The new American Dream: 100K(+ 20) | Starter Home


2nd Half of the Semester by thomas kearns
October 20, 2008, 5:10 pm
Filed under: meta-studio

I hope everyone had a fantastic break, and is rejuvinated and ready to work hard on the second half of the semester.  As I have mentioned before, we will be changing gears and diving in to things at a larger scale.  The goal of the next phase of work is to explore the core concepts, through the projects construction and materiality, of a specific section of the project.  This might be a slice, a corner, a wall, a portion.  It should go without saying, but the condition you choose should be the condition that best represents your project.  We will be looking first from a spatial point of view and then from constructability.  Through this investigation you should have a more acute understanding of the cost implications allowing for a more accurate final estimate.

The goal will either be for the production of, 2 to 3 – 3dspace + material study images or a large scale physical model both with a revised cost estimate.  We will dedicate 4 1/2 weeks for this part of the project, with a public review of the finished drawings or models a week before thanksgiving break.  This should allow ample time to revise projects through the production of a small rendered construction document set for the end of the semester.

Drawings are to be 1-2 fully rendered 3 dimensional sections drawn to fill a minimum of a 24×36 sheet size, at the largest scale compositionally appropriate  to the scope of the subject matter, this could result in approximately 1/2″ = 1′-0″ foreground scale  for your entire building or upwards of 3 = 1′-0″ for a smaller section thereof.  Students who choose to drawings must complete atleast 1 interior sectional perspective and 1 in-situ exterior rendering and if desired/necessary 1 additional drawing of either type.  Physical models should be of quality material construction akin to a 2nd year model at a scale of atleast 1/2″ = 1′-0″ for the entire house, or a larger scale relative to what would be the equivalent drawings (see above) of a portion of the house.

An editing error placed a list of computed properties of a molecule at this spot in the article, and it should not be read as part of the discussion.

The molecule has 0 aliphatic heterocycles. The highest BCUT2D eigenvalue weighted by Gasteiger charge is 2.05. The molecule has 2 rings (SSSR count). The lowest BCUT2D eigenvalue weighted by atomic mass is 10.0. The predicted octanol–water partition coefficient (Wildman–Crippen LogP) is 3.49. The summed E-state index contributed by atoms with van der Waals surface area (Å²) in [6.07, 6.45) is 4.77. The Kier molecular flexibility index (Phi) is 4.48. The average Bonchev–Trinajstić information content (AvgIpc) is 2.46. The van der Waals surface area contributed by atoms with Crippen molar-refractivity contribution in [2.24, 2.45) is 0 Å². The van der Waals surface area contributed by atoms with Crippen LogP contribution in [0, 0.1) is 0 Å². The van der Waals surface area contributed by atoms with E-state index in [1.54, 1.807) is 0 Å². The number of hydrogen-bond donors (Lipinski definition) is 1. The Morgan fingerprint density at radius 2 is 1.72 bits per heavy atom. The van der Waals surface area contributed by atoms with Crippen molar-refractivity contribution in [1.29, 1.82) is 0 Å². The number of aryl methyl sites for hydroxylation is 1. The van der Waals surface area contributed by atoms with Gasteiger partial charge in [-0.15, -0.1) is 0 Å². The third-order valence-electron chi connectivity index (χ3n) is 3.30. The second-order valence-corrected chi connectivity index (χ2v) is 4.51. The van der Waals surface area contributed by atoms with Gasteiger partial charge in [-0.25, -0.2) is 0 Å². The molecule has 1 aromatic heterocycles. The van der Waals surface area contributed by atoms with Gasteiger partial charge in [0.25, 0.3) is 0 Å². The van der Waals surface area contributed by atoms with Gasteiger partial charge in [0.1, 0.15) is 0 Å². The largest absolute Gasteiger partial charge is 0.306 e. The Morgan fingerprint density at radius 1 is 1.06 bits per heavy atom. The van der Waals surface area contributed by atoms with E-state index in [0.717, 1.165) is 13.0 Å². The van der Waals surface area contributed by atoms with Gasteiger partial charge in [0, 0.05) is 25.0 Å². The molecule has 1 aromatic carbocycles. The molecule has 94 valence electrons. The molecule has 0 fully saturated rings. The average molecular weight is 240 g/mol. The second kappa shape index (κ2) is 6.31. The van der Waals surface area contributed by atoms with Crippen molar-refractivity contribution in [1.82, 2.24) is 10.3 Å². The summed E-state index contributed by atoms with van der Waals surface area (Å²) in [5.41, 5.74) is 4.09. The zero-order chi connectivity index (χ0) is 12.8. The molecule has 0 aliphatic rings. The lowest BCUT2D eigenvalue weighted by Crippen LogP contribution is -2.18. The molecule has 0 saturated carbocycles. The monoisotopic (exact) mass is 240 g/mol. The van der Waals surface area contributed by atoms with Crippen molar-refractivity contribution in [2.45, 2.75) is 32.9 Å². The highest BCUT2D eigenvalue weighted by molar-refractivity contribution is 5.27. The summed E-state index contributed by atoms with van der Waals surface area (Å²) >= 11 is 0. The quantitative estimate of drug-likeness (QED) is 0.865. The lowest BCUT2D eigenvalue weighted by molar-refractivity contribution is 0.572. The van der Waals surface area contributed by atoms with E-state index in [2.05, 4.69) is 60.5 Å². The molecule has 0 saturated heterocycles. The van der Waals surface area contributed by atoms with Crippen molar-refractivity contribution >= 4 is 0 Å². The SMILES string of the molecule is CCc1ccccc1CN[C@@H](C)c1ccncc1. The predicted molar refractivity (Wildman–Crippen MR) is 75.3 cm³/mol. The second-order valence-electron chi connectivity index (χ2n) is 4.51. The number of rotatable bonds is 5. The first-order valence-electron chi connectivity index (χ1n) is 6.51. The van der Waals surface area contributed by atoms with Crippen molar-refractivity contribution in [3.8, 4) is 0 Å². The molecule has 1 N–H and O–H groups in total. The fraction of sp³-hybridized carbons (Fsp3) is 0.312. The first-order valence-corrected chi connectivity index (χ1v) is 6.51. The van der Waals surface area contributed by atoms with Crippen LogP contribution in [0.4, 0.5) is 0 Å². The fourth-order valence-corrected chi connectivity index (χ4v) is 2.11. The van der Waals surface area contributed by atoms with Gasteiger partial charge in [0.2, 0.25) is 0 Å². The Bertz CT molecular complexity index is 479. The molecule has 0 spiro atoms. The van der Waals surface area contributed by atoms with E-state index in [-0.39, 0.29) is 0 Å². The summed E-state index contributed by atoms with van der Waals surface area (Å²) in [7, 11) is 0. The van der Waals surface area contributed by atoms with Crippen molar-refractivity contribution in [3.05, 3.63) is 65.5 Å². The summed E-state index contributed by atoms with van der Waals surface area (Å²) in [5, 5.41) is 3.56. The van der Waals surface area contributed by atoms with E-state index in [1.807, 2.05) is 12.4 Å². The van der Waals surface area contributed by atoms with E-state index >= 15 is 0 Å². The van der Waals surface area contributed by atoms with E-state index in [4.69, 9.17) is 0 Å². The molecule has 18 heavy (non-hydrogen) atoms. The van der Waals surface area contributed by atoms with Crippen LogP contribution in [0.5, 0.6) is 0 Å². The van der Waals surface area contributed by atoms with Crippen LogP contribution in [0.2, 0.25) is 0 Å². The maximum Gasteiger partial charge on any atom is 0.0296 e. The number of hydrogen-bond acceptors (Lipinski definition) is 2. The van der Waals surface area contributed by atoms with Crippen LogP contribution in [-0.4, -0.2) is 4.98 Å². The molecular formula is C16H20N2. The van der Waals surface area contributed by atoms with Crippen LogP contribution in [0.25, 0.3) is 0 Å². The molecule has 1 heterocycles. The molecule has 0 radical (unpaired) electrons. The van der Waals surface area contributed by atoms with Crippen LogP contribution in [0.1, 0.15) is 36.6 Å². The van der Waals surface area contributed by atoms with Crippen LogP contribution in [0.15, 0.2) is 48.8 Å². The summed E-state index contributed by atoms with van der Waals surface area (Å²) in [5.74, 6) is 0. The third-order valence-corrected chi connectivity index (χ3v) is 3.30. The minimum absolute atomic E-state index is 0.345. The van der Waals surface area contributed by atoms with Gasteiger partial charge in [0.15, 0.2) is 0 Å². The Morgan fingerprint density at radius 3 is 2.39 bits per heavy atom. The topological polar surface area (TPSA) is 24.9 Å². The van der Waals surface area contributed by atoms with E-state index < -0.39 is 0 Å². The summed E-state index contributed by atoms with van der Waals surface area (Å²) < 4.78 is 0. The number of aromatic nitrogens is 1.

Schedule

Mon Oct 20th – 1 hr mockups + quick group review

Mon Oct 27th – all drawings mocked up model framed out

Mon Nov 3rd – spatial group review – progress

Wed Nov 12th – constructability group review – progress

Fri Nov 14th – Begin Final production Drawings + Models

Fri Nov 21st – review w/guest – Drawings, Models, Cost analysis



REVIEW STARTS AT 1:00 on WED ROOM 10 by thomas kearns
October 14, 2008, 4:56 am
Filed under: meta-studio | Tags:

please be pinned up, and ready to go at 1:00.  We will begin as soon as the jurors are there and there is work to be reviewed.  Please work towards printing on Tuesday.  This is a real deadline, make it count!



Lot-Ek on Shipping Containers by kongchan4

http://www.inhabitat.com/2007/09/03/video-shipping-container-homes-from-lot-ek/



Doors by mgajdorus86
October 6, 2008, 8:05 pm
Filed under: Material/Building Systems | Tags:

The Interior Door Replacement Company is a company out of California that has a selection of interior doors, closet doors, and glass doors.  Right now, they are offering select hollow core interior doors for $119.00 installed, with a minimum of 4 doors.



im running late … see you soon by thomas kearns
October 6, 2008, 6:38 pm